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School Robotics World Championship in Louisville May Boost Tech Interest For Local Students

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Daniel McMillen knows his way around a robot.McMillen is just 16, but he has already designed and fine-tuned several robots as a member of the Central Hardin High School VEX Robotics team. It's no team of mere tinkerers—they're all savvy in robotics engineering. The team is the reigning Kentucky state VEX Robotics competition champion and earlier this year placed third in the VEX Robotics World Championships in Anaheim, California.They plan to return to the World Championships in 2015, and they wouldn't have to travel across the country. In April, the VEX Robotics World Championship competition will be in Louisville, organizers, city officials and state convention leaders announced Thursday.“It’s going to be really interesting,” McMillen said. “This year there are so many things that are going to be done, there are so many possibilities that people are going to bring to this competition.”

McMillen, along with Jason Neagle, an engineering teacher at Central Hardin High School, said the robots that will be at the competition will be highly sophisticated machines.“There is always a new idea that no one has ever thought of,” Neagle said. The competition will bring more than 15,000 people from 25 countries to Louisville’s Kentucky Exposition Center in mid-April, said Rip Rippetoe, president of the Kentucky State Fair Board, which oversees the expo center.“It’s going to put us on the map in regards to robotics,” Rippetoe said.Louisville is expected to get near $5 million in economic impact from the event, he added.But for McMillen and Neagle, the competition is about more than boosting the local economy—it’s about boosting interest in an area of education that is often underrepresented in Kentucky.Neagle said the competition is great way to increase student engagement in fields related to science, technology, engineering and math—or STEM.“It inspires them,” he said.  “It’s hard to get a student interested in gear ratios or mechanical advantage or programming, but when they apply it to competitions like this—where they are fighting somebody from another team in a competition—it really engages them and they’re going to try to learn.”And as WFPL has previously reported, getting students engaged at an early age, when they still have time to acquire basic skills necessary to succeed in those fields, is important in fostering a population interested in pursuing a college education in STEM-related fields.Kentucky ranks44th in the U.S. for the number of students who earn bachelor’s degrees in STEM related fields. Earlier: Kentucky Is Improving in Meeting Some Education Goals, Report SaysNorthrop Grumman Foundation President Sandra Evers-Manly said the competition is a great tool to increase interest in STEM education and STEM-related careers. The foundation works to do just that—expand interest in STEM around the globe.“As more and more students get a chance to experience VEX Robotics, we make progress in our efforts to expand global interest in STEM,” Evers-Manly said.For McMillen, a junior in high school, working with the robotics team at his school and participating in the competitions has opened a door to a satisfying career possibility.“People at these competitions are looking for the next big thing, the future engineer,” he said.  “This can really open up an engineer career path.”McMillen said after he graduates high school he will look to keep his skills close to home and pursue an engineering degree at the University of Louisville or Murray State University.“In state,” he said.  “Definitely.”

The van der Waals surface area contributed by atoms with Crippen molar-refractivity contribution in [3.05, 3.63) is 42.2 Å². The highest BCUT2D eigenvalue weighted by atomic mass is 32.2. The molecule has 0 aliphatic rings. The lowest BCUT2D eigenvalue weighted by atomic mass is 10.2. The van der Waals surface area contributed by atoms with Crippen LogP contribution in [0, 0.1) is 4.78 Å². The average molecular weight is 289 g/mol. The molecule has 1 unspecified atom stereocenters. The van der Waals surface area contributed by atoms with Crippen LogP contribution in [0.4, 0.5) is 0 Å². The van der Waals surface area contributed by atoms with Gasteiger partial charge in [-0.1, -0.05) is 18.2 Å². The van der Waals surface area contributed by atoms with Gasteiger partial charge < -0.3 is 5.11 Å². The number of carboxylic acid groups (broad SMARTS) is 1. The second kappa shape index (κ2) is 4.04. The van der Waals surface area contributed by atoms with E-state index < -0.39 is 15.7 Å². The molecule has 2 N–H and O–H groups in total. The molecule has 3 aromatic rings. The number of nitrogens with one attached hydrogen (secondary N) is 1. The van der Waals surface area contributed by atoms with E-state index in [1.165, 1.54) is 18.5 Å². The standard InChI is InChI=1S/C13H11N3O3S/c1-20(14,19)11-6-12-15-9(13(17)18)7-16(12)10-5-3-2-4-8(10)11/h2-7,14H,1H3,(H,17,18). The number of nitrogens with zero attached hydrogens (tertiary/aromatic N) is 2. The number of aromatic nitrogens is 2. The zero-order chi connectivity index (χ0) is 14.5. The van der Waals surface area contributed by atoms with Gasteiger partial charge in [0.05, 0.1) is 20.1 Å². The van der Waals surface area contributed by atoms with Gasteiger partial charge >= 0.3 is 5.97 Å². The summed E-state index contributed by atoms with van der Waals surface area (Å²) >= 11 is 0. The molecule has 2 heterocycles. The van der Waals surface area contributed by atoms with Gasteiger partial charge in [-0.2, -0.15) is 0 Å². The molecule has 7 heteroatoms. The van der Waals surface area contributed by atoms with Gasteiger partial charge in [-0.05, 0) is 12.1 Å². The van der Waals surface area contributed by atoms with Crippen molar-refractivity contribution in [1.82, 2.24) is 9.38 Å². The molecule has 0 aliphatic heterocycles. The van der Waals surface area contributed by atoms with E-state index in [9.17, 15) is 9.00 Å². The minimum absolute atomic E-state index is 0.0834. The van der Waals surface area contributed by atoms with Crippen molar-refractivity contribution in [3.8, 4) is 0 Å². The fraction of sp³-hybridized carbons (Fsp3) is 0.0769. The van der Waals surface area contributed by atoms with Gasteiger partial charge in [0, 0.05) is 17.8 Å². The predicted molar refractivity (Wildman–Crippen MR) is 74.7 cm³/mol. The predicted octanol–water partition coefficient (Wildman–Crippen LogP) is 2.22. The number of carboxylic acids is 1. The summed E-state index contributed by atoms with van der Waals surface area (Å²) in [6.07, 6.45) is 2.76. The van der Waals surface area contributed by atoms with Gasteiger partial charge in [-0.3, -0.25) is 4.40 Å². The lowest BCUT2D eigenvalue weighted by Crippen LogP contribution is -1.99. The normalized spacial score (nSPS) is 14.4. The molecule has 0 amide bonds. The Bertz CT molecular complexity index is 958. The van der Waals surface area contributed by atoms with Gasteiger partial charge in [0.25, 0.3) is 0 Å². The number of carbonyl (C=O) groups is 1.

Jacob Ryan joined LPM in 2014. Ryan is originally from Eddyville, Kentucky. Email Jacob at jryan@lpm.org.